Impaired hippocampal function during the detection of novel words in schizophrenia.Biol Psychiatry. 2004 Apr 01; 55(7):668-75.BP
Patients with schizophrenia have smaller hippocampal volumes and perform abnormally on most declarative memory tasks. Although these findings are likely related, the impact of hippocampal pathology on cognitive performance in schizophrenia remains unclear. This study examined this relationship by measuring the volume of the hippocampus and its activation during memory task performance.
Participants included 15 patients with schizophrenia and 16 age-matched control subjects. Hippocampal volume was determined via three-dimensional volumetric analysis of high-resolution magnetic resonance images. Hippocampal activity was assessed by measuring changes in blood oxygen level-dependent signal during a recognition memory task.
Patients with schizophrenia had smaller hippocampal volumes bilaterally and demonstrated poorer performance on the recognition memory task, largely because of a heightened rate of false alarms to novel stimuli. Both groups showed robust hippocampal activity to old and new items when compared with a low-level baseline task; however, direct comparison of hippocampal activity during recognition task performance revealed that healthy control, but not the schizophrenia, subjects showed significant right anterior hippocampal activation during the evaluation of novel items.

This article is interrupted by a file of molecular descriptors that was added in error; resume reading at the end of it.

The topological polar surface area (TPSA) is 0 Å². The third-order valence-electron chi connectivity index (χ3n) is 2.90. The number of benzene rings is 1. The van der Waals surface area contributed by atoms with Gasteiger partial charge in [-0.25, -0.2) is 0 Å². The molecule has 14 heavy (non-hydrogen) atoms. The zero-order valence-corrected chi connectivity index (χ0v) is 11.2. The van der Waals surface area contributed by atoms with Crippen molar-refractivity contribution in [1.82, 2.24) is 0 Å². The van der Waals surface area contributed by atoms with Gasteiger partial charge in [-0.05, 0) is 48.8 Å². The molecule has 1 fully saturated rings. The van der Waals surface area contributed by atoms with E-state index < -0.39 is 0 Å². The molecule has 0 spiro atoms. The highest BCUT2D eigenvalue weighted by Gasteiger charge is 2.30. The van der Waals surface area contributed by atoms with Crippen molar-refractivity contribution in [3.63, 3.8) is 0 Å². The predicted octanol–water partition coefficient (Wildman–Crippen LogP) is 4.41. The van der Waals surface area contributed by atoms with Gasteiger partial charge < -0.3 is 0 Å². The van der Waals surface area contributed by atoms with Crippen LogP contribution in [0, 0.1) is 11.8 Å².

The impaired ability to classify new items as previously not experienced is associated with decreased recruitment and smaller volume of the hippocampus in schizophrenia.